Administration of the cells or virus into selected regions of the recipient subject's brain may be made by drilling a hole and piercing the dura to permit the needle of a microsyringe to be inserted. The cells or recombinant retrovirus can alternatively be injected intrathecally into the spinal cord region. A cell preparation infected ex vivo, or the recombinant retrovirus of the invention, permits grafting of neuronal cells to any predetermined site in the brain or spinal cord, and allows multiple grafting simultaneously in several different sites using the same cell suspension or viral suspension and permits mixtures of cells from different anatomical regions.
Cells infected with a recombinant retrovirus of the invention, in vivo, or ex vivo, used for treatment of a neuronal disorder for example, may optionally contain an exogenous gene, for example, a gene which encodes a receptor or a gene which encodes a ligand. Such receptors include receptors which respond to dopamine, GABA, adrenaline, noradrenaline, serotonin, glutamate, acetylcholine and other neuropeptides, as described above. Examples of ligands which may provide a therapeutic effect in a neuronal disorder include dopamine, adrenaline, noradrenaline, acetylcholine, gamma-aminobutyric acid and serotonin. The diffusion and uptake of a required ligand after secretion by an infected donor cell would be beneficial in a disorder where the subject's neural cell is defective in the production of such a gene product. A cell genetically modified to secrete a neurotrophic factor, such as nerve growth factor, (NGF), might be used to prevent degeneration of cholinergic neurons that might otherwise die without treatment. Alternatively, cells be grafted into a subject with a disorder of the basal ganglia, such as Parkinson's disease, can be modified to contain an exogenous gene encoding L-DOPA, the precursor to dopamine. Parkinson's disease is characterized by a loss of dopamine neurons in the substantia-nigra of the midbrain, which have the basal ganglia as their major target organ.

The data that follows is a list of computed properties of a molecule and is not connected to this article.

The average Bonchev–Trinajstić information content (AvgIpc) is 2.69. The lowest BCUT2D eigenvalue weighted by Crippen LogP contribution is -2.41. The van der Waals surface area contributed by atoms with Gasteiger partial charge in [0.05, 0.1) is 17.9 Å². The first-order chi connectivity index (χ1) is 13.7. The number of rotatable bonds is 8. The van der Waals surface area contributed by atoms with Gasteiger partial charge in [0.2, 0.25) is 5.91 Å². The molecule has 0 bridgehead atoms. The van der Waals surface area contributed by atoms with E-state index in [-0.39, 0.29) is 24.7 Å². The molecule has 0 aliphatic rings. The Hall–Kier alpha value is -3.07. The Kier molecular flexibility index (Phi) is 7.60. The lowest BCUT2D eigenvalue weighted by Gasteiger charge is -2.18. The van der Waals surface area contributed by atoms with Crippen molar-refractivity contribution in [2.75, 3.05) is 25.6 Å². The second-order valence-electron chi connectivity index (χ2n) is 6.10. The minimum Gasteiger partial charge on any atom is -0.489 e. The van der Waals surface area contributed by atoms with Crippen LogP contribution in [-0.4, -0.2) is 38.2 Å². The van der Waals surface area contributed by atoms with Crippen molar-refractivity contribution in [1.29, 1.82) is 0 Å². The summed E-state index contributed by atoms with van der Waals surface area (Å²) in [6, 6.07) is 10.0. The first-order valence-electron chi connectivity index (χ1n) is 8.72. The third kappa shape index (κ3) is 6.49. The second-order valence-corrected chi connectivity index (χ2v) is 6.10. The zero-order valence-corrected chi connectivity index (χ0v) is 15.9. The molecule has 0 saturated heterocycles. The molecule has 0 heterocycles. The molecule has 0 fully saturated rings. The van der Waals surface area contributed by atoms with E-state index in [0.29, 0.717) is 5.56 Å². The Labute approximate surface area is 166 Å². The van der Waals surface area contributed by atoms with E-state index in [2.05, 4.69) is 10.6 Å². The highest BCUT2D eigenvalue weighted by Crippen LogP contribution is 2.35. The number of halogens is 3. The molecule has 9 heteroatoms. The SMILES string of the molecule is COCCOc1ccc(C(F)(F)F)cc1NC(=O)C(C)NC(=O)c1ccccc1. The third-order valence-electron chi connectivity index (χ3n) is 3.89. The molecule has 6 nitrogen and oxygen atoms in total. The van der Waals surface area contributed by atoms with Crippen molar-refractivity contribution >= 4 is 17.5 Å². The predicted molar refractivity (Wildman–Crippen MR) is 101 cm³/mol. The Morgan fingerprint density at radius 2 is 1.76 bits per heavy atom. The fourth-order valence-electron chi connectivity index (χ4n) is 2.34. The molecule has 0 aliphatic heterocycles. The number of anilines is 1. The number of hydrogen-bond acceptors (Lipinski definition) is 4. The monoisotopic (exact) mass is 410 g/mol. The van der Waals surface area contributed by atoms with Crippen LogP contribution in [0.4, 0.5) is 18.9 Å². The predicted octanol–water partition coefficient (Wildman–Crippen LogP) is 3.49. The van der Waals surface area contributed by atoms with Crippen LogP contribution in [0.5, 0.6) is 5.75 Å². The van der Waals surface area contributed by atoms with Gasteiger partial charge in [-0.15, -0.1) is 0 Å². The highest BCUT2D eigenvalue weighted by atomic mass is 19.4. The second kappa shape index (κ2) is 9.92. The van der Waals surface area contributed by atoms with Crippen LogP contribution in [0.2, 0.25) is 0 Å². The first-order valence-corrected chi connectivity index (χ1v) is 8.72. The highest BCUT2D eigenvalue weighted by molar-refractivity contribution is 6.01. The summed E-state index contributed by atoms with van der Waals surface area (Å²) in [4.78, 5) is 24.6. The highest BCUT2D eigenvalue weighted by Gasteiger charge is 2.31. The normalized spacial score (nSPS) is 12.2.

Other neuronal disorders that can be treated similarly by the method of the invention include Alzheimer's disease, Huntington's disease, neuronal damage due to stroke, and damage in the spinal cord. Alzheimer's disease is characterized by degeneration of the cholinergic neurons of the basal forebrain. The neurotransmitter for these neurons is acetylcholine, which is necessary for their survival. Engraftment of cholinergic cells infected with a recombinant retrovirus of the invention containing an exogenous gene for a factor which would promote survival of these neurons can be accomplished by the method of the invention, as described. Following a stroke, there is selective loss of cells in the CA1 of the hippocampus as well as cortical cell loss which may underlie cognitive function and memory loss in these patients. Once identified, molecules responsible for CA1 cell death can be inhibited by the methods of this invention. For example, antisense sequences, or a gene encoding an antagonist can be transferred to a neuronal cell and implanted into the hippocampal region of the brain.
The method of transferring nucleic acid also contemplates the grafting of neuroblasts in combination with other therapeutic procedures useful in the treatment of disorders of the CNS. For example, the retroviral infected cells can be co-administered with agents such as growth factors, gangliosides, antibiotics, neurotransmitters, neurohormones, toxins, neurite promoting molecules and antimetabolites and precursors of these molecules such as the precursor of dopamine, L-DOPA.
Further, there are a number of inherited neurologic diseases in which defective genes may be replaced including: lysosomal storage diseases such as those involving β-hexosaminidase or glucocerebrosidase; deficiencies in hypoxanthine phosphoribosyl transferase activity (the "Lesch-Nyhan" syndrome"); amyloid polyneuropathies (-prealbumin); Duchenne's muscular dystrophy, and retinoblastoma, for example.